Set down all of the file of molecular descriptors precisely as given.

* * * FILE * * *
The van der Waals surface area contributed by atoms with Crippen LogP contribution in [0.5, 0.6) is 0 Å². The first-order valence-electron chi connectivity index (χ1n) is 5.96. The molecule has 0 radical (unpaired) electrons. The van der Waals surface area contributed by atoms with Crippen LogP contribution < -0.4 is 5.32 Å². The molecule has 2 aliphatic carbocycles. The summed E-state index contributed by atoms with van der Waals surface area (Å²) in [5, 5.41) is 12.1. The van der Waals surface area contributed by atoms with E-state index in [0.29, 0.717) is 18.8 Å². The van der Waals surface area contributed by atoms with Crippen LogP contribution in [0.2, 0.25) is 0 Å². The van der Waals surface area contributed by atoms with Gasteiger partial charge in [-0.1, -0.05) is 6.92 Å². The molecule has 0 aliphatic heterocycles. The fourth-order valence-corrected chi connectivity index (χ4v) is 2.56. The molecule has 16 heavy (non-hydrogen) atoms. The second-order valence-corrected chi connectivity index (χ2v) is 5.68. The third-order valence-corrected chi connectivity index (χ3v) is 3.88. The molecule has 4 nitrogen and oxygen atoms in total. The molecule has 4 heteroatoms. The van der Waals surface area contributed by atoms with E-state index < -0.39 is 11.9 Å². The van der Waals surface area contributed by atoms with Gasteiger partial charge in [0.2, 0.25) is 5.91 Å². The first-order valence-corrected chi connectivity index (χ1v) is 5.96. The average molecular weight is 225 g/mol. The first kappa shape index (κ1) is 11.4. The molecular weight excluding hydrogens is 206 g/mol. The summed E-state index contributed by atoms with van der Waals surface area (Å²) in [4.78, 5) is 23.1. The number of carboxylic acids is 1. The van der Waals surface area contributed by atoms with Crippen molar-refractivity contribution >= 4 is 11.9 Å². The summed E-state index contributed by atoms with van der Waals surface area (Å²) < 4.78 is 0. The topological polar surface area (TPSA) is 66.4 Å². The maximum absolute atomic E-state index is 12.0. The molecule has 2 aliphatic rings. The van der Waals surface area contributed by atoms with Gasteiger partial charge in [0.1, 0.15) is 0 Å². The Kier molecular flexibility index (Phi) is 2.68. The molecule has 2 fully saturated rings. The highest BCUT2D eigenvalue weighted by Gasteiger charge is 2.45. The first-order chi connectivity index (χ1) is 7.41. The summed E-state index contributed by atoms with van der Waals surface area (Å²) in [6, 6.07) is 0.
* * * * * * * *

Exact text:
The van der Waals surface area contributed by atoms with Crippen LogP contribution in [0.5, 0.6) is 0 Å². The first-order valence-electron chi connectivity index (χ1n) is 5.96. The molecule has 0 radical (unpaired) electrons. The van der Waals surface area contributed by atoms with Crippen LogP contribution < -0.4 is 5.32 Å². The molecule has 2 aliphatic carbocycles. The summed E-state index contributed by atoms with van der Waals surface area (Å²) in [5, 5.41) is 12.1. The van der Waals surface area contributed by atoms with E-state index in [0.29, 0.717) is 18.8 Å². The van der Waals surface area contributed by atoms with Crippen LogP contribution in [0.2, 0.25) is 0 Å². The van der Waals surface area contributed by atoms with Gasteiger partial charge in [-0.1, -0.05) is 6.92 Å². The molecule has 0 aliphatic heterocycles. The fourth-order valence-corrected chi connectivity index (χ4v) is 2.56. The molecule has 16 heavy (non-hydrogen) atoms. The second-order valence-corrected chi connectivity index (χ2v) is 5.68. The third-order valence-corrected chi connectivity index (χ3v) is 3.88. The molecule has 4 nitrogen and oxygen atoms in total. The molecule has 4 heteroatoms. The van der Waals surface area contributed by atoms with E-state index < -0.39 is 11.9 Å². The van der Waals surface area contributed by atoms with Gasteiger partial charge in [0.2, 0.25) is 5.91 Å². The first-order valence-corrected chi connectivity index (χ1v) is 5.96. The average molecular weight is 225 g/mol. The first kappa shape index (κ1) is 11.4. The molecular weight excluding hydrogens is 206 g/mol. The summed E-state index contributed by atoms with van der Waals surface area (Å²) in [4.78, 5) is 23.1. The number of carboxylic acids is 1. The van der Waals surface area contributed by atoms with Crippen molar-refractivity contribution >= 4 is 11.9 Å². The summed E-state index contributed by atoms with van der Waals surface area (Å²) < 4.78 is 0. The topological polar surface area (TPSA) is 66.4 Å². The maximum absolute atomic E-state index is 12.0. The molecule has 2 aliphatic rings. The van der Waals surface area contributed by atoms with Gasteiger partial charge in [0.1, 0.15) is 0 Å². The Kier molecular flexibility index (Phi) is 2.68. The molecule has 2 fully saturated rings. The highest BCUT2D eigenvalue weighted by Gasteiger charge is 2.45. The first-order chi connectivity index (χ1) is 7.41. The summed E-state index contributed by atoms with van der Waals surface area (Å²) in [6, 6.07) is 0.